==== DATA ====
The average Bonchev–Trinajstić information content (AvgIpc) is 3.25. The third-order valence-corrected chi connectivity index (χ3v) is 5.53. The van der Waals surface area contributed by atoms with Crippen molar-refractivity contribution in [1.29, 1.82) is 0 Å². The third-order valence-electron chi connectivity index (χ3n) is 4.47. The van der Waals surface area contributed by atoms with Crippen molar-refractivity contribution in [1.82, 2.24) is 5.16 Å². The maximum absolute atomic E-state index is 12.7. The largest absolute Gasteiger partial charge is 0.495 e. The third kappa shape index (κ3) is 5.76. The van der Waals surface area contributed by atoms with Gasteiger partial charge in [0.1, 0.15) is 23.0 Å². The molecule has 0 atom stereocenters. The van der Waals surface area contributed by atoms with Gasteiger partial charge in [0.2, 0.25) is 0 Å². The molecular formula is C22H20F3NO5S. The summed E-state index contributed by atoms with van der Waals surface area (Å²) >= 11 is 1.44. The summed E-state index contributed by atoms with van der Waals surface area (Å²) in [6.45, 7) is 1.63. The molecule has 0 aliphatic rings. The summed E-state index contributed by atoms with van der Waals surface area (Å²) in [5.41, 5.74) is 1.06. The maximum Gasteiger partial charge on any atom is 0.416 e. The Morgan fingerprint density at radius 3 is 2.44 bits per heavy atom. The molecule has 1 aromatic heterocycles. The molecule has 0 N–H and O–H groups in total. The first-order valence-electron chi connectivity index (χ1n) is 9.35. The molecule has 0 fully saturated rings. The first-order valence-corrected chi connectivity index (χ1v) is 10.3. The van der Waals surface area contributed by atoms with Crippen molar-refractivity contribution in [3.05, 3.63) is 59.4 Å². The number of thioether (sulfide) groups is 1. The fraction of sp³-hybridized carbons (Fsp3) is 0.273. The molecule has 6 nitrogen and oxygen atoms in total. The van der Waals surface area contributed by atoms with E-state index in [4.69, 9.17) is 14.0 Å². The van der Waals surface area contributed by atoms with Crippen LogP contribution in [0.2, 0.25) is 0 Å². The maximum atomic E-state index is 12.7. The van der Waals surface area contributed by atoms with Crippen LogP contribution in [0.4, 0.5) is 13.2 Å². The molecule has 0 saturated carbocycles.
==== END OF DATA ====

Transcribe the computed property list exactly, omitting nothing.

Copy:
The average Bonchev–Trinajstić information content (AvgIpc) is 3.25. The third-order valence-corrected chi connectivity index (χ3v) is 5.53. The van der Waals surface area contributed by atoms with Crippen molar-refractivity contribution in [1.29, 1.82) is 0 Å². The third-order valence-electron chi connectivity index (χ3n) is 4.47. The van der Waals surface area contributed by atoms with Crippen molar-refractivity contribution in [1.82, 2.24) is 5.16 Å². The maximum absolute atomic E-state index is 12.7. The largest absolute Gasteiger partial charge is 0.495 e. The third kappa shape index (κ3) is 5.76. The van der Waals surface area contributed by atoms with Gasteiger partial charge in [0.1, 0.15) is 23.0 Å². The molecule has 0 atom stereocenters. The van der Waals surface area contributed by atoms with Gasteiger partial charge in [0.2, 0.25) is 0 Å². The molecular formula is C22H20F3NO5S. The summed E-state index contributed by atoms with van der Waals surface area (Å²) >= 11 is 1.44. The summed E-state index contributed by atoms with van der Waals surface area (Å²) in [6.45, 7) is 1.63. The molecule has 0 aliphatic rings. The summed E-state index contributed by atoms with van der Waals surface area (Å²) in [5.41, 5.74) is 1.06. The maximum Gasteiger partial charge on any atom is 0.416 e. The Morgan fingerprint density at radius 3 is 2.44 bits per heavy atom. The molecule has 1 aromatic heterocycles. The molecule has 0 N–H and O–H groups in total. The first-order valence-electron chi connectivity index (χ1n) is 9.35. The molecule has 0 fully saturated rings. The first-order valence-corrected chi connectivity index (χ1v) is 10.3. The van der Waals surface area contributed by atoms with Crippen molar-refractivity contribution in [3.05, 3.63) is 59.4 Å². The number of thioether (sulfide) groups is 1. The fraction of sp³-hybridized carbons (Fsp3) is 0.273. The molecule has 6 nitrogen and oxygen atoms in total. The van der Waals surface area contributed by atoms with E-state index in [4.69, 9.17) is 14.0 Å². The van der Waals surface area contributed by atoms with Crippen LogP contribution in [0.2, 0.25) is 0 Å². The maximum atomic E-state index is 12.7. The van der Waals surface area contributed by atoms with Crippen LogP contribution in [0.4, 0.5) is 13.2 Å². The molecule has 0 saturated carbocycles.